PTFE 101: The Basic Facts about TeflonŽ
Although it's been around for nearly seven decades, Teflon® coating services remains highly popular for a variety of applications. Teflon® production surpassed 240,000 tons by the year 2017. Back in the late 40s, only about 900 tons of the substance were produced.
What are PTFE coatings?
PTFE coating is a fluorocarbon solid, making it resistant to corrosive chemicals and extreme temperatures for both hot and cold, UV ray resistant, and low friction. It also provides good insulation from electricity and doesn't absorb water. Its legacy in industrial applications spans over 80 years. Continue reading for how PTFE is made, its history, and how it is used today.
Teflon® coatings have a number of properties that make it useful to many industries. PTFE coatings are resistant to corrosive chemicals, provides good insulation from electricity, doesn't absorb water, can withstand extremes of heat and cold, resists UV rays, and creates little friction. Many industrial Teflon® coatings can withstand temperatures as low as -250ºF without loss of physical properties and can operate continuously at temperatures up to 260°C/500°F.
In addition to its uses in cookware, industrial Teflon® coatings are often used in the automotive industry, cabling materials, optical devices, pharmaceutical applications, pipes, valves, and more. Companies interested in how Teflon® can work with their products should contact Orion Industries, a DuPont Licensed Industrial Applicator that specializes in applying industrial Teflon® coatings to various products.
History of PTFE Coating Services
PTFE's discovery was a happy accident. In the late 1930s, Roy Plunkett discovered PTFE while working as a chemist for Kinetic Chemicals. Plunkett was trying to develop a new refrigerant, but while working with gases he developed a waxy white covering that was slippery. Subsequent tests revealed several possible uses for Plunkett's new substance, and it was subsequently patented in 1941 and trademarked as Teflon® in 1945.
The new substance quickly found a variety of uses, and by 1948 Kinetic Chemicals' parent company, DuPont, was manufacturing more than 2 million pounds of it each year. Teflon® was used in the Manhattan Project to coat valves and seals in pipes storing uranium hexafluoride, and by the 1960s it was commonly being used as non-stick coating in kitchen cookware.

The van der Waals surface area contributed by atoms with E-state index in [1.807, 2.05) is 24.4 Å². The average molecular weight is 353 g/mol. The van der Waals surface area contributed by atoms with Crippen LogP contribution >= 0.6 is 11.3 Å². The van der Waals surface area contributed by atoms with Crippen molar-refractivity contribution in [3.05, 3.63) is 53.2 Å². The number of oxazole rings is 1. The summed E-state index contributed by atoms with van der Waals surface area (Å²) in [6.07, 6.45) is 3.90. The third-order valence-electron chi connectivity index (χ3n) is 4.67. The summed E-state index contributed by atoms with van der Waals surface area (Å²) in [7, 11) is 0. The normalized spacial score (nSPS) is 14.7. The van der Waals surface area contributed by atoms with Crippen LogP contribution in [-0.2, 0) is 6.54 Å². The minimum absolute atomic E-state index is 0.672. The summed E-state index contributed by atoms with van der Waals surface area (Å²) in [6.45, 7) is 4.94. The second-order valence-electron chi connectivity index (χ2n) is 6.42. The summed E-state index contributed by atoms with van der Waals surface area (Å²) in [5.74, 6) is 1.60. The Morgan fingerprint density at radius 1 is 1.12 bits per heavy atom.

Over time, PTFE coatings have been further refined. In the 1990s, manufacturers began radiation cross-linking it to allow it to be more easily recycled.
How a PTFE Coating Works
A PTFE coating's unique makeup is what provides it with the non-stick, non-friction, and dielectric properties that make it useful in so many applications. Teflon® coating is a fluorocarbon solid, meaning that it has a high molecular weight made up solely of carbon and fluorine. This make up makes it resistant to water, gives it a low friction co-efficient, and makes its other useful properties possible.
Uses of PTFE Coatings
While most people think of skillets and pots when they think of Teflon® coatings, the truth is that half of all PTFE production is used for wiring in aircraft and computers. PTFE's dielectric properties and high melting temperature make it ideal for insulation cables and connector assemblies. Printed circuit boards used at microwave frequencies also often use PTFE as insulation. Good insulation is vital to safety, and that's why so many industries trust PTFE.
PTFE coating services are also frequently used to coat the inside of fuel and hydraulic lines. Because fluids may flow slowly in colder temperatures and higher altitudes, PTFE coating's low-friction coefficient makes it helpful in ensuring these substances continue to flow as needed.
With regard to industrial applications, Teflon® coating's low friction is helpful in applications where parts may slide against one another, such as gears, slide plates, etc. A PTFE coating performs far better than other coatings, such as nylon and acetal, in these applications.
In food and beverage industries, Teflon® coating services are useful when a non-stick surface is needed. Its high resistance to heat is also beneficial in cookware, as it will not degrade when placed in ovens or on cooking surfaces.
With regard to medical applications and laboratory research, PTFE coating for pipes, tubes, and vessels is helpful in that PTFE can be treated to become highly resistant to chemical corrosion and contamination by microbes. This helps ensure that biomedical applications and research projects are accurate, untainted, and safe.
Orion Industries Ltd. engineers can work with industries to determine whether a PTFE coating would be beneficial to their products. Specialized industrial Teflon® coatings can provide cost-effective and helpful insulation and protection to a wide variety of purposes. In addition to Teflon®, Orion Industries can apply a variety of other coatings to products as appropriate.
While Teflon® coating services may not be appropriate for every project, for many applications in a wide variety of fields, it's the No. 1 choice for a non-stick, water resistant, dielectric coating.
PTFE, or Teflon®, coatings provide protection against water, corrosion, friction, and more. In the 70 years since its discovery, a variety of industries have come to view Teflon® as the go-to coating for thousands of applications.
Bio: Orion Industries, Ltd, a DuPont Licensed Industrial Applicator, applies Teflon® coatings and more than 500 other proven functional coatings to a wide variety of products. Orion Industries works with manufacturers to determine the right coating for their products and can quickly turnaround prototypes. An ISO 9001:2008 registered, DuPont Licensed Industrial Applicator of industrial Teflon® coatings and other coatings, Orion's modern facilities allow it to quickly and reliably produce coated products.